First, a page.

Is it/isn't it fake could have been an interesting running theme for the series, if only it hadn't so clearly answered the question so early. Now the only mystery is exactly who is behind it and why they're doing it. Perhaps it's an apparel company poised to make feather boas the hott new trend.

Whatever. I don't really care now.

Here's some free advice for the next hoaxters, drawn from the lonelygirl15 mistakes:

Avoid all hints of professionalism. The lighting on Bree is incredibly good, certainly ranking among the very best webcam lighting ever. The video quality is also quite good for a webcam -- almost no noise at all in the signal. Real webcam videos have flaws. And casual vidbloggers tend to be pretty inconsistent -- they don't put out a steady stream of similar-looking videos on a regular schedule. Having Bree not post for a month, or having her videos look very unpolished when Daniel isn't around to edit them would have added verisimilitude.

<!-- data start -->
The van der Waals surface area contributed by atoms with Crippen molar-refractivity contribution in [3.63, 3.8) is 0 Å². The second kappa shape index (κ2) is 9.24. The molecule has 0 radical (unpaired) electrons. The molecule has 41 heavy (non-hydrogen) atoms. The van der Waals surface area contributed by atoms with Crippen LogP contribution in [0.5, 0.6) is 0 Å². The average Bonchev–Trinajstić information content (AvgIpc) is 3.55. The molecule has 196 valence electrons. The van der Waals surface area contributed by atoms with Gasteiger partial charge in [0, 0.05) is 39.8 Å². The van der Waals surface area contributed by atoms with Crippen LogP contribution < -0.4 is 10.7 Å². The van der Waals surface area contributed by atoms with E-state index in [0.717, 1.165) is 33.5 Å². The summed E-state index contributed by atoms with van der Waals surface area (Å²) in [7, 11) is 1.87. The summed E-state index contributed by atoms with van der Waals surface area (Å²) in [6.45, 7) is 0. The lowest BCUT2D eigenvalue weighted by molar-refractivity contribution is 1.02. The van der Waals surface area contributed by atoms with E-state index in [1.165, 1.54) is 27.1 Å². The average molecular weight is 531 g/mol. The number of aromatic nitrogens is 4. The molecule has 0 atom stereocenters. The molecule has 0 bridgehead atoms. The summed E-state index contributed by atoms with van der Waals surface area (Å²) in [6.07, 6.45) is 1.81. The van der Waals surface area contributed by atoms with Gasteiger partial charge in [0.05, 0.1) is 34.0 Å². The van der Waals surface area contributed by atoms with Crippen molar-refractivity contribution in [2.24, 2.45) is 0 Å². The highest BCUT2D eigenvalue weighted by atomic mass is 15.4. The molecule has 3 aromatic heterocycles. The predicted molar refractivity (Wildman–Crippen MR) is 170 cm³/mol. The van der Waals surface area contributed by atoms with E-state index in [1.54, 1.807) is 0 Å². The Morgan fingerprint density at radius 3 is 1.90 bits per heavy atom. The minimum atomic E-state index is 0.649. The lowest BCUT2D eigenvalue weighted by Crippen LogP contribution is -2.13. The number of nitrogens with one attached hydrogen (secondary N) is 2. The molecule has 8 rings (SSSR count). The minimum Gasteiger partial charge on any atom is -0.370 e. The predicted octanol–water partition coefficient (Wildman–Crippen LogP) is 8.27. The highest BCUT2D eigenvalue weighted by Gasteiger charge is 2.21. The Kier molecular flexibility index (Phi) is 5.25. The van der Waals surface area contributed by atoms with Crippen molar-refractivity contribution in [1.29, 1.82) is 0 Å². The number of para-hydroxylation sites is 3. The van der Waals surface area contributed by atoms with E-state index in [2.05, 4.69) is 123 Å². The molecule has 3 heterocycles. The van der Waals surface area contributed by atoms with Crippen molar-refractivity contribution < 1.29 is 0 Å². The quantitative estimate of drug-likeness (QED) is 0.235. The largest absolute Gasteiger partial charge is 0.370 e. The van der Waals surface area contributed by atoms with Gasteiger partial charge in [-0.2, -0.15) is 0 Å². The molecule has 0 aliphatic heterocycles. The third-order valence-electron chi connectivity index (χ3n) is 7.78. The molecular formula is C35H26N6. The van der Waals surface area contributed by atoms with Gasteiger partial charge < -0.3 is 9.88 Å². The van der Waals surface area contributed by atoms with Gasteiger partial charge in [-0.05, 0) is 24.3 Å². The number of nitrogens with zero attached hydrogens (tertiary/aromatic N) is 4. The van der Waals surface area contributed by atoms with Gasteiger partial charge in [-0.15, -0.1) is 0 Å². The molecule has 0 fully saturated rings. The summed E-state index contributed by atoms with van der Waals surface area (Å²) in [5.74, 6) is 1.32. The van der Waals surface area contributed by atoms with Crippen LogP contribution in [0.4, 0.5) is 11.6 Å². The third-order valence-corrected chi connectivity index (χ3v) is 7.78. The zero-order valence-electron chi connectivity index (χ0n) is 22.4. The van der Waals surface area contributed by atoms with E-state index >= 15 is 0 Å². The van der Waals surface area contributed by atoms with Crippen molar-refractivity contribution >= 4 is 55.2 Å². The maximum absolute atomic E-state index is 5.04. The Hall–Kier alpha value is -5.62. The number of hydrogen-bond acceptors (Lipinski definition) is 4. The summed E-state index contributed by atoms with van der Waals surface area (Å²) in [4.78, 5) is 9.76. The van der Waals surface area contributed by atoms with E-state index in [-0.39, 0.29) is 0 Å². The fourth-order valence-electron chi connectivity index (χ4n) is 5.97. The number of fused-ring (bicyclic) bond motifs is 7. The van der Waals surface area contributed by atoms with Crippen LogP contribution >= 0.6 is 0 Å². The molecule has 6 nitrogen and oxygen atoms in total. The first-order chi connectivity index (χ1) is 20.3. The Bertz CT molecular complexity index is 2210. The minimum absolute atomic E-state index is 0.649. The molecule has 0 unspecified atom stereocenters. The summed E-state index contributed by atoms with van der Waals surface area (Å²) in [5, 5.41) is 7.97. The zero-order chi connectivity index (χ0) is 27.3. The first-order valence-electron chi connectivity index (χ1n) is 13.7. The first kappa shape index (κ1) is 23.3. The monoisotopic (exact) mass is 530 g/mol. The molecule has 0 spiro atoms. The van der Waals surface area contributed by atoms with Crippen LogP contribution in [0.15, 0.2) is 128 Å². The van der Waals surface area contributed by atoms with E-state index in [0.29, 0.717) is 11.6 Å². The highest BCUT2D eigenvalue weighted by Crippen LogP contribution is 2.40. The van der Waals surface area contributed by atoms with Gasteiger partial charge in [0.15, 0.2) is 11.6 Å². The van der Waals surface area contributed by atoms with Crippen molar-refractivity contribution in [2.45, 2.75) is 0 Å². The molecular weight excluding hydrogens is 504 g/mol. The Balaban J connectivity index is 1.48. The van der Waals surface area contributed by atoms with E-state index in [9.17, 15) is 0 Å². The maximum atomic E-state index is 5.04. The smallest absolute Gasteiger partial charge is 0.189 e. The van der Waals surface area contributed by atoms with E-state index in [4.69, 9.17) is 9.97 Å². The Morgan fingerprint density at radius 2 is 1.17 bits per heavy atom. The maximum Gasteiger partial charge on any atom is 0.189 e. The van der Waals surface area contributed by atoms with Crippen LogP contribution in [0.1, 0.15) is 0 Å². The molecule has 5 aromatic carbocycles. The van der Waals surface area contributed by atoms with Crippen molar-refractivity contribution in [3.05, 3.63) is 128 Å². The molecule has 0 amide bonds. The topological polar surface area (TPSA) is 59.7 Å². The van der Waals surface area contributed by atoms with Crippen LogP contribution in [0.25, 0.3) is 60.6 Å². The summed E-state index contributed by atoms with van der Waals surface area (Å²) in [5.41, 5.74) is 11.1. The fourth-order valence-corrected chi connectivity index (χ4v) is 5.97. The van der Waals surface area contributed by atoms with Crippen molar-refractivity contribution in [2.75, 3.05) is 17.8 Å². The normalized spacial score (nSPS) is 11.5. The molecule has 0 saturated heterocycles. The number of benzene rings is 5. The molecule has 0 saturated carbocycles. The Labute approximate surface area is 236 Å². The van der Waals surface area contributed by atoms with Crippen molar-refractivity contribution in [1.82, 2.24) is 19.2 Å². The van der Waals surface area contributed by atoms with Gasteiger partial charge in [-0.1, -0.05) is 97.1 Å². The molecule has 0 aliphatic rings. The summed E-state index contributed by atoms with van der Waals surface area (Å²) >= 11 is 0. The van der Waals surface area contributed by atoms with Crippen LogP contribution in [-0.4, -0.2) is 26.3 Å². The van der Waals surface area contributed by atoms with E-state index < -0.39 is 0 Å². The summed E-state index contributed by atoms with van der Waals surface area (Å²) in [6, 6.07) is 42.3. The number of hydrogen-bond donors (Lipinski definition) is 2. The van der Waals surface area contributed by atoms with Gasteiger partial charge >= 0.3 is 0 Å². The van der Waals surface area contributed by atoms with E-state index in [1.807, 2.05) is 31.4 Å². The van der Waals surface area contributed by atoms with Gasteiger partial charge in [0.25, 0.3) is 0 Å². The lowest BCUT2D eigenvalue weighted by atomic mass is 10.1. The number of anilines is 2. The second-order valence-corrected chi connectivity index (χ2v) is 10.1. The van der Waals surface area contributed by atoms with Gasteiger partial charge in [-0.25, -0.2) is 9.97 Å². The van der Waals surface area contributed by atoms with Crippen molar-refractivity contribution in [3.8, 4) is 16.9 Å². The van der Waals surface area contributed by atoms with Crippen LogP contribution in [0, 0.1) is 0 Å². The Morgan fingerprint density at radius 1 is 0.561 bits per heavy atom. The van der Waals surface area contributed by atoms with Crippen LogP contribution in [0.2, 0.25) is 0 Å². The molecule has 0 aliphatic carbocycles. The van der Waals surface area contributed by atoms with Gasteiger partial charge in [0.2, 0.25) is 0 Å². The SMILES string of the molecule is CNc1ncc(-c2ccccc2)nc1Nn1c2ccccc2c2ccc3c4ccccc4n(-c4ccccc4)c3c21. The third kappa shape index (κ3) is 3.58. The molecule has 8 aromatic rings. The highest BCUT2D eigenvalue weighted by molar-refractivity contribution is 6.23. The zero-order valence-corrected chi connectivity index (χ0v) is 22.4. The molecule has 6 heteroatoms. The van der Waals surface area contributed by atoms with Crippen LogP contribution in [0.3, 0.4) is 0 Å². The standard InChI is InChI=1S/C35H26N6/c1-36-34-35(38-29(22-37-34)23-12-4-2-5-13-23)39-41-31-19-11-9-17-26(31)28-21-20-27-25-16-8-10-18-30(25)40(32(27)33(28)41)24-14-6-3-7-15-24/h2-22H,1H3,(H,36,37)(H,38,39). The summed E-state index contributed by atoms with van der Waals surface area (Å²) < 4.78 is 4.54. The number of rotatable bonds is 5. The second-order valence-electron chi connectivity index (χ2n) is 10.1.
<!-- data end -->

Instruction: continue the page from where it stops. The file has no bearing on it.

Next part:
The story is not king. In conventional film and TV writing, a commitment to Aristotelian principles wisely ranks story at the top of the list. All other elements are subordinate to the plot. But in mock-doc, the style takes story's place at the top. Not one single idea should make it into the piece if it is not 100% consistent with the central conceit. Because in this form of fiction, unlike most others, one inconsistent part can destroy the whole.

Know that you're going to be investigated. Bree's first video was posted in June. A fan website called lonelygirl15.com, purportedly created by an independent fan, appeared in July, after Bree became popular on YouTube. But YouTubers discovered that the lonelygirl15.com domain was registered on May 12, 2006 -- before the world even knew lonelygirl15 existed. Oops. The excuse offered by the fan website's apparent proprietor sounds like desperate backfilling: